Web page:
Federal Trade Commission chairwoman Edith Ramirez addressed the issue during a speech at the Consumer Electronics Show on Tuesday.
"Connected devices that provide increased convenience and improve health services are also collecting, transmitting, storing, and often sharing vast amounts of consumer data, some of it highly personal, thereby creating a number of privacy risks," she said, noting that the integration of these devices into homes, cars, and even users' own bodies will give companies greater insight into the most private parts of peoples' lives.
It's unlikely this trend is going to slow down anytime soon. Much of the online innovations relied on by consumers were built upon data-for-services deals: Rather than paying for e-mail, millions have free inboxes in exchange for companies digitally skimming through their messages to better target them with advertisements.
This has some pretty obvious and inherent risks for consumers: They are turning over an unprecedented amount of information about their behaviors and beliefs every time they click through the terms and conditions of a new service, often times without fully understanding what exactly they are giving up and how it might be used.
Companies like Facebook and Google have managed to turn that data into profits via targeted advertising. For other new tech companies, exactly how they might use data may not yet be clear -- but many decide to hoard data under the assumption that it may be useful to them some day down the line, even if they haven't figured out how yet.
Ramirez thinks that strategy is risky.
"We often hear the argument that to realize the benefits of big data, businesses should not face limits on the collection and retention of data because the value lies in its unanticipated uses," she told the crowd at CES. "But I question the notion that we must put sensitive consumer data at risk on the off-chance a company might someday discover a valuable use for the information."
While there may be some hidden value in the vast amounts of data being stored by companies, such troves can also become massive liabilities -- either by being compromised by outside sources or being misused by the company's own employees.
No recent example drives this point home more than the Thanksgiving week cyberattack on Sony Pictures Entertainment, when huge amounts of internal documents reportedly revealing everything from salaries and performance evaluations to the e-mail inboxes of executives were released online -- effectively weaponizing the company's own data against it.
Essentially, by amassing huge amounts of digital data, companies are also becoming responsible for safeguarding that data. But it's much more complex to secure systems that likely maintain connections to the outside Internet than it is to lock down a dusty physical file cabinet. And failing to do so can be pricey: Sony Pictures is now facing multiple lawsuits from former employees who say the company was negligent in protecting personal data about them.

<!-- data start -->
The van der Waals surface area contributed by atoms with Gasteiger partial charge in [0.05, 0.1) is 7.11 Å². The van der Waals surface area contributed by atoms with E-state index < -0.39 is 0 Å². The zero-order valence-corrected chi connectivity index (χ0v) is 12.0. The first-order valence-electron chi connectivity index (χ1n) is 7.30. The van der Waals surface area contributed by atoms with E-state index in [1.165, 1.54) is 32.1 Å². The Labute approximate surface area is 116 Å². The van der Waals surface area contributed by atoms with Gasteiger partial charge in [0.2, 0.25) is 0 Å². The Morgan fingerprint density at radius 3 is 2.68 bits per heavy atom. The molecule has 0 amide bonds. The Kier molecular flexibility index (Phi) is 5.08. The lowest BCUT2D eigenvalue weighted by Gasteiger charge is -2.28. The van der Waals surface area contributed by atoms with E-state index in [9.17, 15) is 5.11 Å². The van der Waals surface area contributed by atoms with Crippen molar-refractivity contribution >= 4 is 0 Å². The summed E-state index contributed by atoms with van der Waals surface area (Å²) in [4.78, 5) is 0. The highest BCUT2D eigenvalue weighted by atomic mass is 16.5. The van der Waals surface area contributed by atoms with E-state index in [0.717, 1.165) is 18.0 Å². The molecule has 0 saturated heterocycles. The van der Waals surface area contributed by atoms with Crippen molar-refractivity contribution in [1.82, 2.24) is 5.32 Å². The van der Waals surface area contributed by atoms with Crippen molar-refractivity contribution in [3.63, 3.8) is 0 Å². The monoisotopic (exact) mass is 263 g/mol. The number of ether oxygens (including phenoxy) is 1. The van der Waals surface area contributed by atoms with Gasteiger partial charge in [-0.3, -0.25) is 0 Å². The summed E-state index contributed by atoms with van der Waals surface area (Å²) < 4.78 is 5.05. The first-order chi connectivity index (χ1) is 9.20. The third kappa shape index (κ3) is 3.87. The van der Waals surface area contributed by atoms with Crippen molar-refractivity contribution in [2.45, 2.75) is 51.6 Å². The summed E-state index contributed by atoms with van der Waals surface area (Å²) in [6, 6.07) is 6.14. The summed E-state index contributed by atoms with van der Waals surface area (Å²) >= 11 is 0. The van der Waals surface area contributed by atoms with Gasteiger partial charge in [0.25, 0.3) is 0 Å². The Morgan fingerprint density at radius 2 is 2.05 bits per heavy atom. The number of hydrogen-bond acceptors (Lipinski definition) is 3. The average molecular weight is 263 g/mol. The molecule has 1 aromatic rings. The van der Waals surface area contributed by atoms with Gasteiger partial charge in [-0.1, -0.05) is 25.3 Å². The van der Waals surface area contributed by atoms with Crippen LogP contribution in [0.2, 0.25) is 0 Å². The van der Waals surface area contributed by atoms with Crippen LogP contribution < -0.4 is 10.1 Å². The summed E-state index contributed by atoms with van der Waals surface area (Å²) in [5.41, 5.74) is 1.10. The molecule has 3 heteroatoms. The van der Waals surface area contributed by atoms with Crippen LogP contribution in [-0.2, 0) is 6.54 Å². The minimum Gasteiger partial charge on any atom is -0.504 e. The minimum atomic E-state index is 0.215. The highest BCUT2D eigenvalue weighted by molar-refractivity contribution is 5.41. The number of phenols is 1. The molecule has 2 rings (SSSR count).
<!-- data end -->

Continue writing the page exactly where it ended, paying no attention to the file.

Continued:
But there are less obvious ways for company's data collection and management to be a weakness. Ride-on-demand service Uber found itself in a whirlwind of bad media attention in November after comments made by an executive about digging up dirt on an adversarial journalist drew attention to how it safeguards rider data. By the time things settled down, the company had taken unspecified "disciplinary actions" against one manager for tracking a Buzzfeed reporter without her knowledge or consent using the company's ominously titled internal interface, "Godview."
But the public unease with Uber's data management hasn't stopped other companies from engaging in similar data hording. Competitor Lyft, for instance, keeps rider data indefinitely -- even if a user deletes their account -- according to their terms of service. In a recent letter to Sen. Al Franken (D-Minn.) the company defended the stance, saying there were many reasons to keep the data around including law enforcement requests and fraud prevention.
The risks associated with harvesting and securing massive amounts of data will likely only be increased by the ever-burgeoning "Internet of things," with companies no doubt hoping to monetize data about consumers passively collected by devices that will make up that web.
But Ramirez hopes companies looking to expand into the market consider the bigger, privacy-oriented picture -- and in some cases, opt to collect less. "Data that has not been collected or that has already been destroyed cannot fall into the wrong hands," she said.